Benefitfocus is headquartered on Daniel Island. File/Wade Spees/Staff

Benefitfocus Inc. will lose its third finance chief in just over a year this spring, the company told investors Thursday.

Jeffrey Laborde, who joined the Daniel Island-based technology company as chief financial officer in September, says he will leave his post in April, at the end of its current quarter.

That will set off a search for the company's third CFO since finance chief Milt Alpern, who guided the company through its 2013 initial public offering, retired last March.

The announcement came on a conference call with analysts to discuss the employee benefits management company's fourth-quarter results. In brief remarks, CEO Shawn Jenkins credited Laborde's "meaningful impact on the business."

Both of the executives sought to assure investors that his decision to leave was a personal one. One analyst who follows Benefitfocus pointed out that Laborde will become the second CFO to depart "after only a very short stint.”

“Is there any more detail you can give us on this? Just because ... I'm sure it's going to make people question it a lot,” John DiFucci of Jefferies LLC said during the call.

Dennis Story, who was tapped as Alpern's replacement last summer, left less than a month after he started, citing "family reasons." In a statement issued at the time, Jenkins said Story needed to "return to Atlanta full-time to care for a loved one."

Jeffrey Laborde (copy)


Jeffrey Laborde is stepping down as chief financial officer of Benefitfocus Inc.

For his part, Laborde said he plans to return to a job at a privately held company in Atlanta, adding that his decision was driven by a weekly commute from Georgia and the demands of working at a publicly traded firm.

"It has been a difficult decision-making process for me," Laborde said on the conference call. "While striking the balance between personal and professional commitment is rarely easy, I believe the requirements of the high-growth public company environment - when coupled with my weekly commute from Atlanta - make a return to private equity a better match for me at this stage in my career."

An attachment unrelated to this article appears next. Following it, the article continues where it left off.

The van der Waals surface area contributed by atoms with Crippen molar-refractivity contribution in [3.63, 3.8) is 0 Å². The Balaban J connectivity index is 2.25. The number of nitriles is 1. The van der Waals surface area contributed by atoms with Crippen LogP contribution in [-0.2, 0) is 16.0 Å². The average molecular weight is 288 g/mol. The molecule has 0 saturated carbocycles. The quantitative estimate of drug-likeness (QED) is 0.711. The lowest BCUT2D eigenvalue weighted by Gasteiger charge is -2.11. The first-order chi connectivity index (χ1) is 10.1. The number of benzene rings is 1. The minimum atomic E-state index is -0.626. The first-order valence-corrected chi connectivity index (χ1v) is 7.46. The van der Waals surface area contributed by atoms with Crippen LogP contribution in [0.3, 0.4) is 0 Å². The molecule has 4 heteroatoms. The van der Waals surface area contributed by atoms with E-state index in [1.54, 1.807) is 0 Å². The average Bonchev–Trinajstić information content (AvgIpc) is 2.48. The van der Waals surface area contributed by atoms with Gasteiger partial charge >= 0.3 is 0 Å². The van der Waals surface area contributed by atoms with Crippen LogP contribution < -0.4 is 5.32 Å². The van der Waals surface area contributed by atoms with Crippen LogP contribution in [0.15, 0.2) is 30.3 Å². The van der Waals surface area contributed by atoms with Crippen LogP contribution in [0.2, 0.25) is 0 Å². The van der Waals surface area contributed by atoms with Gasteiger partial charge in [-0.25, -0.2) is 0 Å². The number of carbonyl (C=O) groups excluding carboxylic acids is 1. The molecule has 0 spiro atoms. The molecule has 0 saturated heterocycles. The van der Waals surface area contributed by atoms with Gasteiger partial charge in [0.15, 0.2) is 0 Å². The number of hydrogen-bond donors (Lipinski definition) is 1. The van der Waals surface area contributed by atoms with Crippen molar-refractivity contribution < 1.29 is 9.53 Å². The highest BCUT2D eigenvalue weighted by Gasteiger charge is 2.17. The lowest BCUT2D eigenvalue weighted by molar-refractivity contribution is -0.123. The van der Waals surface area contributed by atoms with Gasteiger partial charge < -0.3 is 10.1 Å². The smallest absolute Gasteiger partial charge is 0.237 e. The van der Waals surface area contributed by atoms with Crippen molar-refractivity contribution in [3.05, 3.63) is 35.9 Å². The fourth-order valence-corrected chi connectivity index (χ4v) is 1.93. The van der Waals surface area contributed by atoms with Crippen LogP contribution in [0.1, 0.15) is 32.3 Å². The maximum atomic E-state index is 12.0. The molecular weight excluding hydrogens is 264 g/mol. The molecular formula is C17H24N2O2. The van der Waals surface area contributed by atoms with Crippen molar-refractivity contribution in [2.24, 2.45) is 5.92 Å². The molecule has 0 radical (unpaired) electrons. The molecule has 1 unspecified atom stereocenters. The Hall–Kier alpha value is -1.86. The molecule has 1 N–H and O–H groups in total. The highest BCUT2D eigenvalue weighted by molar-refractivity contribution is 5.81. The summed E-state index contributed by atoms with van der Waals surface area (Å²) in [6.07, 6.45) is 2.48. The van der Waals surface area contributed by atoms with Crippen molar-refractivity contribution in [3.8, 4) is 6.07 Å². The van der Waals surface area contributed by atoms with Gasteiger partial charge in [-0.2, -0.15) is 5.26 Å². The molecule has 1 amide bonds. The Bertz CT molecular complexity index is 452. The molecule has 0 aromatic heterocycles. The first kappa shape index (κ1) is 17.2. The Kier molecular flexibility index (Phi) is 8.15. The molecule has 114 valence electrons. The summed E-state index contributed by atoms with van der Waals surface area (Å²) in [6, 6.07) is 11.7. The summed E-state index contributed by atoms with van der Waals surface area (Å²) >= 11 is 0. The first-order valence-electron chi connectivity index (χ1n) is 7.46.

The personnel change caught the attention of analysts who track the company, who made note of the turnover in research briefs published Friday.

Raymond James analysts wrote that they were confident in the company's ability to continue to grow, even as they warned that "we’re not encouraged by another CFO transition." RBC Capital Markets likewise sounded a note of caution.

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"While Mr. Laborde cited legitimate personal reasons for his decision, the lack of stability in the CFO role is frustrating," RBC analysts led by Ross MacMillan wrote.

Laborde came to the company from Atlanta-based Infor Inc., a business software company where he held the same role for about a year. He was also CFO at SumTotal Systems, a Florida human-resources tech company.

Before that, Laborde was a managing director of Goldman Sachs’ technology group in San Francisco. Goldman took Benefitfocus public several years ago and remains one of its biggest investors, with a roughly 20 percent stake.

Benefitfocus's stock sank Friday after the company's earnings release, and shares closed the day down 11.5 percent to $25.10. That marks the third-largest one-day decline by percentage since the company went public in September 2013.

The company said Thursday that it had moved closer to turning a profit in the fourth quarter compared to last year, posting $7.1 million in losses between October and December. Over the same period in 2015, it lost $12.5 million.

Meantime, Benefitfocus said revenue grew 15 percent to $62.6 million, driven by growing sales of its benefits-management software.

Reach Thad Moore at 843-937-5703 or on Twitter @thadmoore.

Thad Moore is a reporter on The Post and Courier’s Watchdog and Public Service team, a native of Columbia and a graduate of the University of South Carolina. His career at the newspaper started on the business desk in 2016.